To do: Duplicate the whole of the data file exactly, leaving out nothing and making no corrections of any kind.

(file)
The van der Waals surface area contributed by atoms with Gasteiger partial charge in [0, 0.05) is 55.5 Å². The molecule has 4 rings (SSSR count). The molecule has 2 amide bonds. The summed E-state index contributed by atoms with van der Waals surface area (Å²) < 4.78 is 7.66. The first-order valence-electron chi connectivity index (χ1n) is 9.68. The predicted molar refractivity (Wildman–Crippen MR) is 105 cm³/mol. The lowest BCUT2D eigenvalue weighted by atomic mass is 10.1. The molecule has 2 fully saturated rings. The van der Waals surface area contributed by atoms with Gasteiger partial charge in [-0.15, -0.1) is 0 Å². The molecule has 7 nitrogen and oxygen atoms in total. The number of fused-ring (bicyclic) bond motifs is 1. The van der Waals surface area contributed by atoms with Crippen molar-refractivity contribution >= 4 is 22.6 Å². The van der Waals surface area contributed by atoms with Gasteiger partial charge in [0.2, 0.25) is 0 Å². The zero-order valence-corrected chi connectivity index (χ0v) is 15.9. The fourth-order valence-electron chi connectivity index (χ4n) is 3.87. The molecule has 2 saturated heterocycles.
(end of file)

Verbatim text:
The van der Waals surface area contributed by atoms with Gasteiger partial charge in [0, 0.05) is 55.5 Å². The molecule has 4 rings (SSSR count). The molecule has 2 amide bonds. The summed E-state index contributed by atoms with van der Waals surface area (Å²) < 4.78 is 7.66. The first-order valence-electron chi connectivity index (χ1n) is 9.68. The predicted molar refractivity (Wildman–Crippen MR) is 105 cm³/mol. The lowest BCUT2D eigenvalue weighted by atomic mass is 10.1. The molecule has 2 fully saturated rings. The van der Waals surface area contributed by atoms with Gasteiger partial charge in [-0.15, -0.1) is 0 Å². The molecule has 7 nitrogen and oxygen atoms in total. The number of fused-ring (bicyclic) bond motifs is 1. The van der Waals surface area contributed by atoms with Crippen molar-refractivity contribution >= 4 is 22.6 Å². The van der Waals surface area contributed by atoms with Gasteiger partial charge in [0.2, 0.25) is 0 Å². The zero-order valence-corrected chi connectivity index (χ0v) is 15.9. The fourth-order valence-electron chi connectivity index (χ4n) is 3.87. The molecule has 2 saturated heterocycles.